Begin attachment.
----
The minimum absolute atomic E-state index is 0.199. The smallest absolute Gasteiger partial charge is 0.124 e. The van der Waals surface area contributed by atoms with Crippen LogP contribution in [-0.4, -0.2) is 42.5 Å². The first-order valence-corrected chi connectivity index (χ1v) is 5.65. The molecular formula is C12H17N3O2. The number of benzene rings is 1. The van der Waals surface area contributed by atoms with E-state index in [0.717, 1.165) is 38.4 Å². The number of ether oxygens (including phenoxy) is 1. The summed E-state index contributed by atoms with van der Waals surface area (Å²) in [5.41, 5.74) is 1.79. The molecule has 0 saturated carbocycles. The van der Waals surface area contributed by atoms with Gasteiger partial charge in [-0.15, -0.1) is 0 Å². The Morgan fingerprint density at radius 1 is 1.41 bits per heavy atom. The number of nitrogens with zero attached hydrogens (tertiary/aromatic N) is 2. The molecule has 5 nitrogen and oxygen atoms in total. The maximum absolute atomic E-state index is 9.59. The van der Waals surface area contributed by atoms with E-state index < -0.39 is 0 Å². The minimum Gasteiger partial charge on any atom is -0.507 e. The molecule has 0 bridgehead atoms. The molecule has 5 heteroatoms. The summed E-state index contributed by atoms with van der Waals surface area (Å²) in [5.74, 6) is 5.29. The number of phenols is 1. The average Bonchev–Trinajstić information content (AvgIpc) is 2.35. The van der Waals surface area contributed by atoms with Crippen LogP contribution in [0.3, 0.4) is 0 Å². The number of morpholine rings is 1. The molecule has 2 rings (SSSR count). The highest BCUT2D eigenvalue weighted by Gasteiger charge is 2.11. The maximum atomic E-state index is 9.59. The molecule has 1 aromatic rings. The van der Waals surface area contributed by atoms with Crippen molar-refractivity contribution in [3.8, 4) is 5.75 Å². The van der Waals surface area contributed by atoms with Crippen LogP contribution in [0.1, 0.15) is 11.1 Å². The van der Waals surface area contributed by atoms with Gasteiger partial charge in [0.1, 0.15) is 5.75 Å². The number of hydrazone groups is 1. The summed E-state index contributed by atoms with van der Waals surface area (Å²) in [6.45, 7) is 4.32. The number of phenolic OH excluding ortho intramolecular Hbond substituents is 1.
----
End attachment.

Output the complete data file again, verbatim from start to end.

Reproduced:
The minimum absolute atomic E-state index is 0.199. The smallest absolute Gasteiger partial charge is 0.124 e. The van der Waals surface area contributed by atoms with Crippen LogP contribution in [-0.4, -0.2) is 42.5 Å². The first-order valence-corrected chi connectivity index (χ1v) is 5.65. The molecular formula is C12H17N3O2. The number of benzene rings is 1. The van der Waals surface area contributed by atoms with E-state index in [0.717, 1.165) is 38.4 Å². The number of ether oxygens (including phenoxy) is 1. The summed E-state index contributed by atoms with van der Waals surface area (Å²) in [5.41, 5.74) is 1.79. The molecule has 0 saturated carbocycles. The van der Waals surface area contributed by atoms with Gasteiger partial charge in [-0.15, -0.1) is 0 Å². The Morgan fingerprint density at radius 1 is 1.41 bits per heavy atom. The number of nitrogens with zero attached hydrogens (tertiary/aromatic N) is 2. The molecule has 5 nitrogen and oxygen atoms in total. The maximum absolute atomic E-state index is 9.59. The van der Waals surface area contributed by atoms with E-state index < -0.39 is 0 Å². The minimum Gasteiger partial charge on any atom is -0.507 e. The molecule has 0 bridgehead atoms. The molecule has 5 heteroatoms. The summed E-state index contributed by atoms with van der Waals surface area (Å²) in [5.74, 6) is 5.29. The number of phenols is 1. The average Bonchev–Trinajstić information content (AvgIpc) is 2.35. The van der Waals surface area contributed by atoms with Crippen LogP contribution in [0.3, 0.4) is 0 Å². The number of morpholine rings is 1. The molecule has 2 rings (SSSR count). The highest BCUT2D eigenvalue weighted by Gasteiger charge is 2.11. The maximum atomic E-state index is 9.59. The molecule has 1 aromatic rings. The van der Waals surface area contributed by atoms with Crippen molar-refractivity contribution in [3.8, 4) is 5.75 Å². The van der Waals surface area contributed by atoms with Crippen LogP contribution in [0.1, 0.15) is 11.1 Å². The van der Waals surface area contributed by atoms with Gasteiger partial charge in [0.1, 0.15) is 5.75 Å². The number of hydrazone groups is 1. The summed E-state index contributed by atoms with van der Waals surface area (Å²) in [6.45, 7) is 4.32. The number of phenolic OH excluding ortho intramolecular Hbond substituents is 1.